Pharmacy Services

Eribulin (Halaven) and Epirubicin (Ellence, generic)

January 17, 2012

Healthcare providers are concerned that eribulin (Halaven) and epirubicin (Ellence, generic) may be inadvertently interchanged. An order for eribulin was misinterpreted as epirubicin by a pharmacist, but the medication error was caught by the nurse and the drug was not administered to the patient. Similar errors have occurred in the past. Although both drugs are used for breast cancer, they have different indications and doses.

Eribulin is an antimicrotubular antineoplastic agent labeled for the treatment of metastatic breast cancer in patients who have had at least 2 prior chemotherapy regimens. Eribulin is administered intravenously and is supplied in 2-mL vials at a concentration of 0.5 mg/mL. The approved dose is 1.4 mg/m2 on days 1 and 8 of a 21-day cycle.

Epirubicin is an anthracycline antineoplastic agent labeled as adjuvant therapy for axillary node-positive breast cancer. Epirubicin is administered intravenously and is supplied in 25-mL and 100-mL vials at a concentration of 2 mg/mL, and also as a powder in 50 mg and 200 mg vials. The approved dose ranges from 60 mg/m2 to 120 mg/m2 and may be given on day 1 or days 1 and 8 depending on the regimen.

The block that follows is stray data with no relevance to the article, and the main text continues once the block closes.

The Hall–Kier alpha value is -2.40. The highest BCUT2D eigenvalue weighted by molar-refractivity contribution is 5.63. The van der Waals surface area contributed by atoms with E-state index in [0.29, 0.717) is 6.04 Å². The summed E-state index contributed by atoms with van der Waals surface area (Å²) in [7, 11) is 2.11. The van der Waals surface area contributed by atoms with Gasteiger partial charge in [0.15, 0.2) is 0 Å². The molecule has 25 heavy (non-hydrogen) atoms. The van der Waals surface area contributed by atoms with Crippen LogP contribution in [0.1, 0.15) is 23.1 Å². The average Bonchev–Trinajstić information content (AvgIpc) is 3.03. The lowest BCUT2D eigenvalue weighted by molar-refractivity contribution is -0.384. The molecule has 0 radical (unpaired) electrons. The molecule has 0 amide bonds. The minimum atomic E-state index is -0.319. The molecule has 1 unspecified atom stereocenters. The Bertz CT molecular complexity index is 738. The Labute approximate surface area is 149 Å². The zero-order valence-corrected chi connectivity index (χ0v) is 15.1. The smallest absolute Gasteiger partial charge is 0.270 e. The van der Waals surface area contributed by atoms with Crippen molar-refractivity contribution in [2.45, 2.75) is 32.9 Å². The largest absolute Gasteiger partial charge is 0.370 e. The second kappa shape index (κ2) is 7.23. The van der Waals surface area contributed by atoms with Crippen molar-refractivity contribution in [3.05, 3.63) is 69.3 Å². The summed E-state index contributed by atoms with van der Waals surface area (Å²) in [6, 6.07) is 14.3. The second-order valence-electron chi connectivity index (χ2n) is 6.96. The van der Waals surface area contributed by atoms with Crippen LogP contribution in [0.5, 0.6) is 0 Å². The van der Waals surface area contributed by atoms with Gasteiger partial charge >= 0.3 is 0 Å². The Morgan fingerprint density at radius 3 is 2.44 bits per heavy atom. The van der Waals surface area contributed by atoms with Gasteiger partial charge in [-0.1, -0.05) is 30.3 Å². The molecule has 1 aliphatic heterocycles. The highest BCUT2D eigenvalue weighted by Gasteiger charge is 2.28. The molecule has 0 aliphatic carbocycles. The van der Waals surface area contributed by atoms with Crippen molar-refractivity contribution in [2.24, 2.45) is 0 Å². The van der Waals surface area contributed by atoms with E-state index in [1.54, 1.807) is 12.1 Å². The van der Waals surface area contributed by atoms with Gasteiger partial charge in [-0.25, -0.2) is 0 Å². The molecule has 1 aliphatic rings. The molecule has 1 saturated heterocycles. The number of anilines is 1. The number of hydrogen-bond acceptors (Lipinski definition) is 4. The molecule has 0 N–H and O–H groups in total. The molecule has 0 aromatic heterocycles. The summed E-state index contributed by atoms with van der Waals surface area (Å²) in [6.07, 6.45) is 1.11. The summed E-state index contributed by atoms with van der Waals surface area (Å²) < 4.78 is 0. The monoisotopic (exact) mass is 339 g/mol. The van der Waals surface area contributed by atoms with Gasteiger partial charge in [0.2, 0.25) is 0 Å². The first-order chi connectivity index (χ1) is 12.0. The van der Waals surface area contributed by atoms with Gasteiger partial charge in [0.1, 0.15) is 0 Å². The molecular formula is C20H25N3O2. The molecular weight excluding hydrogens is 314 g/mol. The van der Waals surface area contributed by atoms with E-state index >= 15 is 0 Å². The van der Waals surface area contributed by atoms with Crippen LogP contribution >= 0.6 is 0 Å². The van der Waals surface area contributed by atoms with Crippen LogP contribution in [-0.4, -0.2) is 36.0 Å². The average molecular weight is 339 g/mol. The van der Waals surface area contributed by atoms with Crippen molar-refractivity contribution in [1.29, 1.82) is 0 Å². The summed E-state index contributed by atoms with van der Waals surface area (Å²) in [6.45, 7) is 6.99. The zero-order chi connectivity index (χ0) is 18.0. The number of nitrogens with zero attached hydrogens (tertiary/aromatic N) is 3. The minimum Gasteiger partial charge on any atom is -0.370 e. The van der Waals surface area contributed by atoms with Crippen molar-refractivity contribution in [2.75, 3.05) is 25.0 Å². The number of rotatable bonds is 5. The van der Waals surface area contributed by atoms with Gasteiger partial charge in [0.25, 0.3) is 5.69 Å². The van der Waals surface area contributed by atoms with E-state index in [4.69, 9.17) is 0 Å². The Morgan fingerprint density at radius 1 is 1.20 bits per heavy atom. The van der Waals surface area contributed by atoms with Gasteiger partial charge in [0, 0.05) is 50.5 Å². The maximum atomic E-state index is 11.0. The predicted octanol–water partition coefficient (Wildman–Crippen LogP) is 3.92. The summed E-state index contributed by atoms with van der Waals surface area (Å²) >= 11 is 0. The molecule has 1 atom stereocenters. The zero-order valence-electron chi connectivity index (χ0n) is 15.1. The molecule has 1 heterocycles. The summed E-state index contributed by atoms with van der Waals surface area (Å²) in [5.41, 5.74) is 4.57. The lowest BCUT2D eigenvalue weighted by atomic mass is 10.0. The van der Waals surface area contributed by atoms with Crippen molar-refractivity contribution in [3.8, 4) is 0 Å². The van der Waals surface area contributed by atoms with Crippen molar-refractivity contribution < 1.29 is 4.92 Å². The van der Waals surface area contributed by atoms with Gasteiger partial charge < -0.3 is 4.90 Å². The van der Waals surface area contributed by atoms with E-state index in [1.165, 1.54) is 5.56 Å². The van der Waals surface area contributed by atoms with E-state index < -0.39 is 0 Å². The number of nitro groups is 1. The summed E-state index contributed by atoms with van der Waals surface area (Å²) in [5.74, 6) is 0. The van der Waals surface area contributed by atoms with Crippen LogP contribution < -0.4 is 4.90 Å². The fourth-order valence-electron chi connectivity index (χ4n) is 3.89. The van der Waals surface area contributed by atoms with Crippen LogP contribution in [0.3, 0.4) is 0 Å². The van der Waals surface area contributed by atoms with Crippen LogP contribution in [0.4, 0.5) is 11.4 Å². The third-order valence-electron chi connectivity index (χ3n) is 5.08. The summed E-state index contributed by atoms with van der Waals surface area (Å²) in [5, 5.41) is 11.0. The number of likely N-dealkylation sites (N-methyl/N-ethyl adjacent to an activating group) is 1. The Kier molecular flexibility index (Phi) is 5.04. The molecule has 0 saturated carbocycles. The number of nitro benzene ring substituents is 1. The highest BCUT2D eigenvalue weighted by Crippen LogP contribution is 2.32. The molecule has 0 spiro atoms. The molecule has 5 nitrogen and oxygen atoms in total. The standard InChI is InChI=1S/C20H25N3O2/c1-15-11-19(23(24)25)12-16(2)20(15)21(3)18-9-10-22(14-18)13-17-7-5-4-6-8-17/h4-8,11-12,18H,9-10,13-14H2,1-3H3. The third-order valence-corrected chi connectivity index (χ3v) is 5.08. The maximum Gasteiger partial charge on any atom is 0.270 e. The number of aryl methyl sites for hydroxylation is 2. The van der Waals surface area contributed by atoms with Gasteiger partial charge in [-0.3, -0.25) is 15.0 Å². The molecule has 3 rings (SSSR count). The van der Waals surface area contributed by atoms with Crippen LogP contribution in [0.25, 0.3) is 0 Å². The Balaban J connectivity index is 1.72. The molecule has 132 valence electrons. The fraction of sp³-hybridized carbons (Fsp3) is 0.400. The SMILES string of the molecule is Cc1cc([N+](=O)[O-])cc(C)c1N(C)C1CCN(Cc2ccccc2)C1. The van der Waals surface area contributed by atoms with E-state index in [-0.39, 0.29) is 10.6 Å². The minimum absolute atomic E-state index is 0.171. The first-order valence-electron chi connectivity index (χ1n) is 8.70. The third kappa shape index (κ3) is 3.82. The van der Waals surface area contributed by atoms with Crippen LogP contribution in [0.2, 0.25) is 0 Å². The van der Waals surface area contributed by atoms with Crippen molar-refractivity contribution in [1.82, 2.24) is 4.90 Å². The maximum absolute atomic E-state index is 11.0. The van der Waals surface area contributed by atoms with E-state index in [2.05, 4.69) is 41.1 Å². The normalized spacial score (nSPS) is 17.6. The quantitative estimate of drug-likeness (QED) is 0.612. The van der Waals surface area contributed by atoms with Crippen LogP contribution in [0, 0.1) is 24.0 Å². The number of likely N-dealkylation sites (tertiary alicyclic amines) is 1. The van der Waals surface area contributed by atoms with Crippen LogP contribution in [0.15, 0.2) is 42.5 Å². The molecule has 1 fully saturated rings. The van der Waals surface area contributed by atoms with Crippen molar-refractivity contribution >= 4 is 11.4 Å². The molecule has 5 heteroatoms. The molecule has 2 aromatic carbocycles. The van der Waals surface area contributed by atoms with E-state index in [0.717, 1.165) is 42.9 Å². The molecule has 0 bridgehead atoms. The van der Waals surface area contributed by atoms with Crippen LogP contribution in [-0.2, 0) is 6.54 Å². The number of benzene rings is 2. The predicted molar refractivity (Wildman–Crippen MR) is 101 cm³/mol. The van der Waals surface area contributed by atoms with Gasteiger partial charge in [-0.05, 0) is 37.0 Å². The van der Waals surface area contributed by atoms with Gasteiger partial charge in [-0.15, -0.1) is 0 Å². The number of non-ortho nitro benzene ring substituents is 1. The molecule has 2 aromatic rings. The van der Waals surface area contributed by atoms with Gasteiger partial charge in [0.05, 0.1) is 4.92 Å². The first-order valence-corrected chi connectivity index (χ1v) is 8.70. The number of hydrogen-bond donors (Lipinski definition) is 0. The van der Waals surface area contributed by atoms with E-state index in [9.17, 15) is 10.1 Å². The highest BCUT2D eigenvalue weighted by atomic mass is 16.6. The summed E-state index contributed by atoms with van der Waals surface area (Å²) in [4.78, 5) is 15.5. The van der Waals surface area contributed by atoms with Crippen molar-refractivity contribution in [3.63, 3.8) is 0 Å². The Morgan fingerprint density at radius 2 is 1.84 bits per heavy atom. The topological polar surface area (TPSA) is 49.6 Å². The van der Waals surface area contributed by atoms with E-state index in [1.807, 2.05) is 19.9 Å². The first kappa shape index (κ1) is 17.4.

If these drugs are mistakenly interchanged, patients prescribed eribulin may receive much greater doses than recommended and patients prescribed epirubicin may receive subtherapeutic doses. Potential toxicities as a result of an overdose of eribulin include increased nausea, anemia, neutropenia, peripheral neuropathy, fatigue, fever, and weight loss. Treatment failure is a potential consequence of underdosing epirubicin. The following can be done to lessen the chance of an error:

  • Pharmacies – Store the medications in separate places in the pharmacy. Use tall man lettering and include the salt form of the drug (ie, eriBULin mesylate and EPIrubicin hydrochloride).
  • Prescribers – Write both the brand and generic names on all prescriptions along with indication.
  • Pharmacy staff – Verify the brand and generic names with the prescriber whenever possible and recalculate the dose of all antineoplastic agents prior to dispensing.

Additional information is available online at the following link:

Updated
January 17, 2012; University of Utah, Drug Information Service. Copyright 2012, Drug Information Service, University of Utah, Salt Lake City, UT.